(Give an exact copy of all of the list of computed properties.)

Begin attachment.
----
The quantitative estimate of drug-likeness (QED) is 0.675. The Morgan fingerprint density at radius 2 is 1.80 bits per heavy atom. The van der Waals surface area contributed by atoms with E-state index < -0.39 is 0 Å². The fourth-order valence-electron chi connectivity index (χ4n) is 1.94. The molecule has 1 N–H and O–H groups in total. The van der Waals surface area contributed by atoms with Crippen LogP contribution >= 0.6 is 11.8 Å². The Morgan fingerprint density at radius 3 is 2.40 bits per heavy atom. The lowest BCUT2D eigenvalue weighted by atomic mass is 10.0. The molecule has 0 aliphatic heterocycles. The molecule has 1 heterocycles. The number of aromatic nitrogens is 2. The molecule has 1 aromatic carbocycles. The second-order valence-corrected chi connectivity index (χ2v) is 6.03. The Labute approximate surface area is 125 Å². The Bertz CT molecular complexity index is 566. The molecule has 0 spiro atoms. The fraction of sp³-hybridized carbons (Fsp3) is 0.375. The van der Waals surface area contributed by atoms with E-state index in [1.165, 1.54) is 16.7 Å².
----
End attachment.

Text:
The quantitative estimate of drug-likeness (QED) is 0.675. The Morgan fingerprint density at radius 2 is 1.80 bits per heavy atom. The van der Waals surface area contributed by atoms with E-state index < -0.39 is 0 Å². The fourth-order valence-electron chi connectivity index (χ4n) is 1.94. The molecule has 1 N–H and O–H groups in total. The van der Waals surface area contributed by atoms with Crippen LogP contribution >= 0.6 is 11.8 Å². The Morgan fingerprint density at radius 3 is 2.40 bits per heavy atom. The lowest BCUT2D eigenvalue weighted by atomic mass is 10.0. The molecule has 0 aliphatic heterocycles. The molecule has 1 heterocycles. The number of aromatic nitrogens is 2. The molecule has 1 aromatic carbocycles. The second-order valence-corrected chi connectivity index (χ2v) is 6.03. The Labute approximate surface area is 125 Å². The Bertz CT molecular complexity index is 566. The molecule has 0 spiro atoms. The fraction of sp³-hybridized carbons (Fsp3) is 0.375. The van der Waals surface area contributed by atoms with E-state index in [1.165, 1.54) is 16.7 Å².